At BioTech, those are the possibilities we love to help create.
(Oh, and be sure to wave to Lee if you see on him the road with his chopper.)
Noah Galloway has inspired the entire nation on Dancing with the Stars over the last few weeks. Take a minute to learn more about Noah's story, including how he became a double amputee.
When Noah went to Iraq, he "never imagined that it was possible to wake up one day and be a double amputee." After 9/11, he the country was going to war and he wanted to be part of that.
After a roadside bomb led to him losing his arm and leg, Noah realized that he could overcome everything, thanks to the amazing support he had that he knew would be essential to his recovery.
Noah is truly an inspiration to everyone, amputees and non-amputees alike! He is determined and one of the most incredible people you will ever meet.
Noah is incredibly excited "to be wearing an arm again." Check out the most recent video of Noah talking a little bit about his arm fitting for Dancing with the Stars!
Below is another video about Noah's experiences.
Today, he is stronger than ever and "feels at home" when he's challenged.
Make sure you watch Noah on Dancing with the Stars and cast your vote for #TeamShway!
Learn more about recognizing your possibilities with BioTech Limb & Brace. Contact us today!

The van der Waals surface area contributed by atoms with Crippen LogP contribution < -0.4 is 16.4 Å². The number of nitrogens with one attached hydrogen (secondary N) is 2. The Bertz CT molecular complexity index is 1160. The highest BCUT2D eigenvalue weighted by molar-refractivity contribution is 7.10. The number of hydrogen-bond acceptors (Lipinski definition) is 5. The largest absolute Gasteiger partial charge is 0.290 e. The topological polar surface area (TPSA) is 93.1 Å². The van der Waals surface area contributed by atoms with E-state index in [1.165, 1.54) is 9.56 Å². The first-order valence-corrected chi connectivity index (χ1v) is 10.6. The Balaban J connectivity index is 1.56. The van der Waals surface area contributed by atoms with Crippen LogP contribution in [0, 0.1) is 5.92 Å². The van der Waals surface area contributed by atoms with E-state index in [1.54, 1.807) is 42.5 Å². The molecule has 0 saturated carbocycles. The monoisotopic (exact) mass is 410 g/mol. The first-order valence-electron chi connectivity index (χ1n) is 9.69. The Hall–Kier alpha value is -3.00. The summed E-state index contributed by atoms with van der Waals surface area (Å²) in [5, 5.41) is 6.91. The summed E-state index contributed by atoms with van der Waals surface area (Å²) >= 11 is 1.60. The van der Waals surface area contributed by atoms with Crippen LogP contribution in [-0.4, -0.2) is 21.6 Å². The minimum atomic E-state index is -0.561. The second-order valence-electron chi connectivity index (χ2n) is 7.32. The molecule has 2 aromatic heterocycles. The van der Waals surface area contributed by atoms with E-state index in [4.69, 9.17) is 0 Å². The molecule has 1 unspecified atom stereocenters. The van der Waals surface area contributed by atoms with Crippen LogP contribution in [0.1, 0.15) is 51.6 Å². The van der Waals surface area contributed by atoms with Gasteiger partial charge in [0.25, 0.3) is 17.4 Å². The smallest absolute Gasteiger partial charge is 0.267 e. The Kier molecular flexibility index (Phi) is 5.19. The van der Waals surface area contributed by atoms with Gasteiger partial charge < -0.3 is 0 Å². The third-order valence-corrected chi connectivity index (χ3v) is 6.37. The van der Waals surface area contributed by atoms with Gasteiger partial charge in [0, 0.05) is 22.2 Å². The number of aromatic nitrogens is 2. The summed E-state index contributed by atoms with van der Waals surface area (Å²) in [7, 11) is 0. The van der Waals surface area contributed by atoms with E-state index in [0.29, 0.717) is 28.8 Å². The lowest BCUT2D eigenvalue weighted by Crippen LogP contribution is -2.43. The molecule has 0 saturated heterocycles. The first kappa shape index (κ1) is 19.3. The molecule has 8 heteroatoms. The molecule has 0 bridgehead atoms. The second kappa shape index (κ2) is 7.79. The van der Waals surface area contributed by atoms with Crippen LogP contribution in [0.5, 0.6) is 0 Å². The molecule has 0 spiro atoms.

Rich Mixon is a kitchen designer with Lowes. He is now pain free and planning to run a half marathon!
Rich was originally hurt playing peewee football when he was only 13-years-old. He has had 19 surgeries and 4 total knee replacements from the time he was 14. His doctor recommended him to BioTech.
Rich decided to have the amputation surgery after talking with Eric at BioTech. Before amputation, Rich spent many years unable to function due to the pain in his leg. Once the pain was gone, he has been able to do things that Rich was unable to do with his own leg.
"The guy you see today is a happy person, he works pain-free," says Eric about Rich's new life.
He works 12 hours per day, wears his leg 16-18 hours per day, and is no longer on pain medication. He plans to run a half marathon in June of this year and BioTech is working with the VA to help Rich get a new running leg.
"My quality of life is probably 110% better than it was to begin with," says Rich. He is excited because he is no longer on pain medication.
Learn more about recognizing your possibilities with BioTech Limb & Brace. Contact BioTech today!